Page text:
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Simon Says makes video editing as simple as editing text

Simon Says Assembly
2 minute read
Simon Says Assembly

Simon Says is a timecode-based AI transcription platform, and now it is bringing a new service, Assemble, to the table, allowing fast remote collaboration on edits with simple text editing.

Imagine you have a long series of interviews to sort through and find the best parts. It can be a laborious process, and ironically even though it is video, it isn’t very visually intuitive. That’s because audio is, well, audio, and you can’t hear it unless the video is playing.

Written text on the other hand is visual represents spoken audio very well, and it is this concept that makes this new announcement from Simon Says quite compelling. It’s almost taking the idea of a service like Frame.io, which allows comments from clients, but actually allows collaborators to make physical changes to the edit flow.

It works pretty simply. You upload the footage to Simon Says using the web, Mac app, or Adobe or FCP extensions. These are then transcribed by the Simon Says service giving you a full record of what is said in the video clips. The really clever bit is when it comes to manipulating the transcription.

Once the transcription is complete you can then read through it and then highlight blocks of text and assign them as individual soundbites. But it doesn’t end there. Once you’ve highlighted all the important bits of the footage or interview you want to isolate, it’s then possible to drag and rearrange them, effectively creating your story structure there and then. Collaborators can then comment on what has been done, or clients can sign off on things.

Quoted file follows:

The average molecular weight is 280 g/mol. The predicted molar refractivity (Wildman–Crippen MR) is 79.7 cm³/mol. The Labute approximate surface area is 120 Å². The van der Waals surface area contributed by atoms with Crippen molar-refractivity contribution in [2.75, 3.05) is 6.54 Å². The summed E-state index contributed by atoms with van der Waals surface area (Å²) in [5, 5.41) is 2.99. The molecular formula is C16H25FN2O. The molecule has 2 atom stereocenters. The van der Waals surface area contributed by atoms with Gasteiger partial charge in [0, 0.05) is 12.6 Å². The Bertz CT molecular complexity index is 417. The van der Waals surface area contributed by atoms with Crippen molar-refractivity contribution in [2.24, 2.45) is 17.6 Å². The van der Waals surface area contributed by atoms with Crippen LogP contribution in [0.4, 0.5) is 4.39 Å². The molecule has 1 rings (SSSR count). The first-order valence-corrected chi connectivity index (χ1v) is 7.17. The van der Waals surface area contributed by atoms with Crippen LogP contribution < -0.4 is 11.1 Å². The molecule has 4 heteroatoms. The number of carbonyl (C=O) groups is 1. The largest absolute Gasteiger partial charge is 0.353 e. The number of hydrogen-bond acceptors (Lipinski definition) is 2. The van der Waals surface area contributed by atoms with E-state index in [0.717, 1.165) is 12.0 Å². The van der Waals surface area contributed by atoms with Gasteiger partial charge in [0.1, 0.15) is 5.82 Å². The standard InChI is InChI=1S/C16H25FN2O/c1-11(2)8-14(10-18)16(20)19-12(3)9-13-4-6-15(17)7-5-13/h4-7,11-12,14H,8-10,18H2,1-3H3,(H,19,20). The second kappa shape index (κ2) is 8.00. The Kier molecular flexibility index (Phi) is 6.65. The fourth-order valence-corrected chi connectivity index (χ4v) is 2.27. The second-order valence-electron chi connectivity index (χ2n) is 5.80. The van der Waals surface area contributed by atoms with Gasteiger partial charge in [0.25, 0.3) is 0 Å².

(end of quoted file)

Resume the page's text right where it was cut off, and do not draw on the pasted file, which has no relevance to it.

This makes for a really fluid exchange of ideas on how a production can flow, and it means that once everyone is happy with the soundbites that have been chosen the work of actually focussing on the creative aspects of editing is made much easier. No more scrubbing back and forth through clips, and the back and forth between collaborators is also minimised.

Simon Says Assemble.

The main features of the service are:-

  • Supports nearly all file formats and codecs
  • Import from the web or natively from within Final Cut Pro X, DaVinci Resolve, and Adobe Premiere Pro
  • Transcribe and translate in 100 languages
  • Search and highlight soundbites directly in the transcript to add them to the timeline. Order and reorder soundbites freely as you preview playback.
  • Collaborate with team members anywhere 
  • Export to every major NLE and DAW to finalize the edit; the timeline/sequence seamlessly recreates
  • Export to subtitles, captions, and FCP titles
  • Metadata including file location, framerate, and start timecode are preserved through to export

The Simon Says system is already used by major broadcasters such as the BBC, CNN, and TED to name a few. When remote collaboration is a buzzphrase that is here to stay, services like this are just going to become more and more relevant.

If you want to try out the service you can sign up for free with a 15 minute credit to see how things work on the Simon Says website.

Tags: Post & VFX News